Tree following, July 2021


Liz –  The Seven-son tree in my garden here in Lexington, Kentucky is now beginning to form flower buds at the ends of the limbs as shown in this photo, and they’ll bloom next month.

The other picture shows the now elongated leaves.

An interesting webpage about this tree is the Chicago Botanic Garden one.


Mike –  Walking through the park where the hornbeam is I was pleased to see that although the council had recently mowed most of the open grass areas they had left an area around the base of each tree unmown.

Close-up I was surprised to see some of the recently pristine leaves were already going brown and crisping around the edges, as seen in the photo below.  At this time of year I presume that’s due to either a lack of water or wind burn, or a combination of both.


Our thanks to Pat, The Squirrelbasket, for hosting tree following, and if you want to see what it’s all about, and perhaps join in, have a look at this tree following post.


Take care, and have a good weekend!

Author: Flighty

...allotmenteer, armchair gardener, blogger and sofa flying book buff.

25 thoughts on “Tree following, July 2021”

  1. Changes are afoot with the seven-son tree, I look forward to seeing the flowers. The hornbeam is looking fabulous now, it’s such a beautiful shape when fully clothed in leaves.


  2. I love that hornbeam tree and hope that the browning of the leaves is not serious! The seven son tree is looking good . Thank you both for posting, am enjoying “tree following”.


    1. Andy, glad to hear you’re enjoying tree-following. For all of us, it’s Pat who hosts the meme and for me, it’s Mike, who offered to post my tree because I don’t have my own website. Liz


    2. Andy, so glad you are enjoying “tree following”. It is interesting to watch the trees as they change throughout the year.


  3. Mike, your hornbeam looks spectacular. I’ve noticed a few trees in these parts that are showing signs of strain in their leaves. But, from afar, all is good.


    1. Liz when I walk through the park and look round it’s the tree that really stands out and catches the eye thanks to it’s distinctive shape. I guess that climate change and extreme weather are the main cause. Same here. xx


    1. Nikki, yes indeed. Anticipation!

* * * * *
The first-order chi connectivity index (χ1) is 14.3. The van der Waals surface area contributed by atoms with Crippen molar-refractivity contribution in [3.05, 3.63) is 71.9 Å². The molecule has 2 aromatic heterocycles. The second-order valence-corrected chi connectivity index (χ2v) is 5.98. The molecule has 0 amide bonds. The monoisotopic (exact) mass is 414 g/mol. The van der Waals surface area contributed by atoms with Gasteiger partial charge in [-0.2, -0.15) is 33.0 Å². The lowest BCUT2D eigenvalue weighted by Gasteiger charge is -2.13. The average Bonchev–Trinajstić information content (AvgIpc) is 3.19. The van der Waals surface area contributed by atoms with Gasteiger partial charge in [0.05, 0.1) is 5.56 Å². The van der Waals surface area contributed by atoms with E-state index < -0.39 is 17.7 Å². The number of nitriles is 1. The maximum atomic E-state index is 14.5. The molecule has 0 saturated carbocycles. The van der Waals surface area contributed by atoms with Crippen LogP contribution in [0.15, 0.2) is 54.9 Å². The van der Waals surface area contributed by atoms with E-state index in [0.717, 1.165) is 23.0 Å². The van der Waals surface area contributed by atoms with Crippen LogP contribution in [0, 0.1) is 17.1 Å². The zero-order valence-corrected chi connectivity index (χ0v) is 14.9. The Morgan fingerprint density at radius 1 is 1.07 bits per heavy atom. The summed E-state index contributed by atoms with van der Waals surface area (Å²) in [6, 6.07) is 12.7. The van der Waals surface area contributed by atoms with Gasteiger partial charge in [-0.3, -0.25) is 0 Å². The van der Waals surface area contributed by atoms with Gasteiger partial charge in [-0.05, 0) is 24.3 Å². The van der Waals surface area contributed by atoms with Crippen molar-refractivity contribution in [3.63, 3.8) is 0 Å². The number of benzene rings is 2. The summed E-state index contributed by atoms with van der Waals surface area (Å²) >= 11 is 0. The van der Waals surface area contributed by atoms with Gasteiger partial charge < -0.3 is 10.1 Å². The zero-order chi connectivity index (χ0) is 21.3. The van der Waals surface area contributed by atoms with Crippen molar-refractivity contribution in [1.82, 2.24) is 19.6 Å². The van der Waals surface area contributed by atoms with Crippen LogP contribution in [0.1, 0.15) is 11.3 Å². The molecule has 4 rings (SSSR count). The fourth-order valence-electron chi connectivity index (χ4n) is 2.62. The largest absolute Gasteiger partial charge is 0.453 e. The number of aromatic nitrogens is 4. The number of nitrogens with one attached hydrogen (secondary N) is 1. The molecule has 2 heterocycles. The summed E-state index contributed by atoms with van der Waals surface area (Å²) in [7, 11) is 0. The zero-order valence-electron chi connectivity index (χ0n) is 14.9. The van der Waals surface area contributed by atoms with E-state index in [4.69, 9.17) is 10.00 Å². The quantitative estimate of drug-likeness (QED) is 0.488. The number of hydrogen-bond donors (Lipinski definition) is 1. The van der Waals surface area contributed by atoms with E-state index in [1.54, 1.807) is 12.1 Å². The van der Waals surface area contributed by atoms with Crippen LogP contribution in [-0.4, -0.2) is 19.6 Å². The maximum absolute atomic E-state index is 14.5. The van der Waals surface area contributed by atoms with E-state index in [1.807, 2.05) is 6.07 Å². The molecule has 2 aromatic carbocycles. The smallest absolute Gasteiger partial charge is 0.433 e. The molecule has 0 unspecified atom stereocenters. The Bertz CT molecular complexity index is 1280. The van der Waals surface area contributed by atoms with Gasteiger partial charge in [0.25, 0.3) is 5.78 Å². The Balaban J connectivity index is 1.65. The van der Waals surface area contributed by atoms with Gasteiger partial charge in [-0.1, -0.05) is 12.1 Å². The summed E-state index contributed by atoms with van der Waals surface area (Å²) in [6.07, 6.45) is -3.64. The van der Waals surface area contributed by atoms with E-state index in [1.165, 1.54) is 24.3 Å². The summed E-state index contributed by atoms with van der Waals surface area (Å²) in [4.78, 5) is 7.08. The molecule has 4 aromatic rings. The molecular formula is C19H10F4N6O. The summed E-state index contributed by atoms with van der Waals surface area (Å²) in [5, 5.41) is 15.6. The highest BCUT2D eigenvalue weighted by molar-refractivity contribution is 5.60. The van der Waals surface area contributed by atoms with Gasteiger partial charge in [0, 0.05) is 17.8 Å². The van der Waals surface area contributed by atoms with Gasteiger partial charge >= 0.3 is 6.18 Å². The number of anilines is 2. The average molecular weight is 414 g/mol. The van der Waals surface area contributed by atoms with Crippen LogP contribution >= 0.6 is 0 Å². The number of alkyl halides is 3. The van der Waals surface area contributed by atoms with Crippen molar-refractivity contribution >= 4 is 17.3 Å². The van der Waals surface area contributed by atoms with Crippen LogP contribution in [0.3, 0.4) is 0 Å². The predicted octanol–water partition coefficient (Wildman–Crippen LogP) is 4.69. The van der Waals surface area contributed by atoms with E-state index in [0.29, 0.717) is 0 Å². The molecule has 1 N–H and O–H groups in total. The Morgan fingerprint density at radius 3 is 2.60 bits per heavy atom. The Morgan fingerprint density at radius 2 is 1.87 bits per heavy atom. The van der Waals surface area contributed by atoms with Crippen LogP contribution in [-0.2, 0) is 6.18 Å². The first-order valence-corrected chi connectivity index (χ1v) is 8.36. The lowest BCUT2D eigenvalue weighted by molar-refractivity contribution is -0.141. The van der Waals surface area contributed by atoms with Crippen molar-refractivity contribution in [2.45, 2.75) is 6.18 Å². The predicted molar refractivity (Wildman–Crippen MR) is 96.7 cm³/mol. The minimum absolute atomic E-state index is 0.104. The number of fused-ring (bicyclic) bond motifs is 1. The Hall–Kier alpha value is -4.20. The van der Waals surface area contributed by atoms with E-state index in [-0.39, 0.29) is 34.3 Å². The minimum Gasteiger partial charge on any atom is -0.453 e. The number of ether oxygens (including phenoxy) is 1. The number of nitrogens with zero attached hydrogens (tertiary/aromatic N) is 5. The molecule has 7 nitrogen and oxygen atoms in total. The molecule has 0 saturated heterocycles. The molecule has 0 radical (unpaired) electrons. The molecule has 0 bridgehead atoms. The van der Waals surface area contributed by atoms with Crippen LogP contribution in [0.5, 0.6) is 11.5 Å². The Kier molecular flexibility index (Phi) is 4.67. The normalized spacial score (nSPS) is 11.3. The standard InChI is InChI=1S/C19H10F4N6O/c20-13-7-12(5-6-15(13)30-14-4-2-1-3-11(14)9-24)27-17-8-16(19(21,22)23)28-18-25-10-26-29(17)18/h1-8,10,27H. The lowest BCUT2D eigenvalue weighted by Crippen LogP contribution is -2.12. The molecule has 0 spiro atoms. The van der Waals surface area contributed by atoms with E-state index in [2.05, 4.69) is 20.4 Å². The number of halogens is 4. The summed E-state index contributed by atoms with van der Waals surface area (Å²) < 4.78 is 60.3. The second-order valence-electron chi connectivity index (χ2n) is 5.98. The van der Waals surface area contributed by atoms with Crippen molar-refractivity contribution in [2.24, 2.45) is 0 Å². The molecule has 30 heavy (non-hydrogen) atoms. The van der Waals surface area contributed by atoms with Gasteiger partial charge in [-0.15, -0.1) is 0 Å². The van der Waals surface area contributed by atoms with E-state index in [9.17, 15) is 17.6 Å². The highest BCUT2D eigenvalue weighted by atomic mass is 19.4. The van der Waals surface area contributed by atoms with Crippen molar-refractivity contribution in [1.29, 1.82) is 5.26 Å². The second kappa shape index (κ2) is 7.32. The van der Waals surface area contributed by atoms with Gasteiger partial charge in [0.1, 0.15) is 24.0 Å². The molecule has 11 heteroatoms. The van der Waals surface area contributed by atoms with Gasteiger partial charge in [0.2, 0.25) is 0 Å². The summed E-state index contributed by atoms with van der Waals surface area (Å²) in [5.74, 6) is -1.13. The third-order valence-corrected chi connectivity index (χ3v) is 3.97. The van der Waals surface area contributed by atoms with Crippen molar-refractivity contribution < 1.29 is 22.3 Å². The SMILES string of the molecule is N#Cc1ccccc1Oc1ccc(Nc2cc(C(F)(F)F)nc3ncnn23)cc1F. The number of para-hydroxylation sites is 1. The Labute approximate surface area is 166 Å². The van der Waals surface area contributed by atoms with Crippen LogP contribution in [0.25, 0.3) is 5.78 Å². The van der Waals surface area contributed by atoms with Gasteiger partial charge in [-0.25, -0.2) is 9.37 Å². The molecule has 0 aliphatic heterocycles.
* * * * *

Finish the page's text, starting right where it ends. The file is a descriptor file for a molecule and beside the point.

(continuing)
(Hope you are not suffering too much in that record drought/heatwave out west, 134F in Las Vegas three days ago???) Liz


  4. Be interesting to see the flowers on the Seven-son, I do love that name!
    That hornbeam is magnificent what a shame about the burnt leaves so early in the season. xxx


    1. Snowbird, the “seven son” name apparently comes from the seven petals that form on the flower. Why anyone would decide upon a name for that reason, I have no idea! Liz


  5. I enjoyed the webpage about the Seven-son Tree. It sounds like it’s a relatively new garden species … How did you (Liz) find it?
    And once again the hornbeam is spectacular! We don’t see trees like that here, with such a large full canopy. It looks like it could be to much for that “little” trunk, or so it appears.


    1. Hollis, I had a local landscaper look at my garden back in the 1990s. It was he who recommended the seven son tree and told me I’d be the first person in Lexington, Kentucky to own one! Liz


  6. The Seven-son is looking interesting. I’m looking forward to seeing what the flowers look like.
    To grow so large, that hornbeam must have its root firmly dug in, don’t you think? So I am assuming a bit of fraying round the edges is neither here nor there. It’s a handsome tree.


    1. Jay, I find the seven-son interesting too. It has noteworthy features year-round, but especially in August, September, and October. Liz


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